⅛ tsp of celery seed
Chop off and discard the white bottoms of the asparagus, leaving the green stalk and tip. Bring a pot of water to a boil and add the asparagus. Cook for about 5 minutes or until the shoots are deep green and just limp. Drain off the water and leave the asparagus to cool.
Slice the tips (about the top two inches) off and add to a mortar. Grind, soak in wine for a couple of minutes, then pour into a small colander or other strainer and press out any remaining liquid. I’m not entirely sure what the point of this step is, but such are ancient recipes!
Return to the mortar, then add the cilantro, thyme, liquamen, the remaining wine, pepper, and celery seed. Grind these all together until they form a green pulp. Mince the onion, then add to a small pan with olive oil and sauté until soft and translucent.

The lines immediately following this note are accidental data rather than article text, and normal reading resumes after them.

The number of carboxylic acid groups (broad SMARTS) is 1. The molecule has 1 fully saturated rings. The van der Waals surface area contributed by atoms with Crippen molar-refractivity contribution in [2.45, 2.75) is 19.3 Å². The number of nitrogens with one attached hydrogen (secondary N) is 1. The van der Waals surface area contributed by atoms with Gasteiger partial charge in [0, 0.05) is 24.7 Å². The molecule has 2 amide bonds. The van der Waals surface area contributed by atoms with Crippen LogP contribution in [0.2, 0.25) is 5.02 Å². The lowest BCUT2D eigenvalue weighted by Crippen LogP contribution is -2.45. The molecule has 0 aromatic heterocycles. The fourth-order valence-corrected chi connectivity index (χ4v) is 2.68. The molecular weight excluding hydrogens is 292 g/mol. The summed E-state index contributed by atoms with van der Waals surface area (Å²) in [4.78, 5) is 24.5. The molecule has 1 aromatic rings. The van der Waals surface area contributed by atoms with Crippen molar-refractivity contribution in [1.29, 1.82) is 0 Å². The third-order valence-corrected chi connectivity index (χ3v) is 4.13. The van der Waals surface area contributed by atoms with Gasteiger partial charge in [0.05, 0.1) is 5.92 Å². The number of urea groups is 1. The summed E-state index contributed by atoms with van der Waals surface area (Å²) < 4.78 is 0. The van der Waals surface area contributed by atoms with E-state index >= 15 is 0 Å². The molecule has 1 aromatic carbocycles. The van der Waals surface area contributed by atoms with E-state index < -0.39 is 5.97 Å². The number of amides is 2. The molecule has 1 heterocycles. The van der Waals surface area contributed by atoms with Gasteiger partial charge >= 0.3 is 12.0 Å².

Crack the eggs and beat them in a bowl, stirring in the onion and the herb mixture until smooth. Pour into a lightly greased baking pan (I used a pie dish, but this should be something that can keep a round shape for the patina). Decorate with some of the remaining asparagus stalks. Bake for about 20 minutes at 375ºF until the eggs have set.
Photos of the ingredients, the finished patina, and a figpecker. Lucky for it, I chose to make the second recipe!
This recipe is a long one — I’ll be the first to admit that. But I’ll also admit it’s a delicious one. The eggs set nicely, and the herbs were tasty, even though there were some large cilantro leaves because I didn’t pulverize them quite enough. If you’re so inclined to make this, I would recommend adding a generous pinch of salt. The liquamen just wasn’t briny enough, I didn’t think.
Although we may not think of frittatas as side dishes for dinner, this recipe is yet another example of the patent parallels between modern and ancient dining. And if you give it a couple of hours, you’ll encounter the unavoidable side effect of asparagus, for which we must dearly thank the Romans!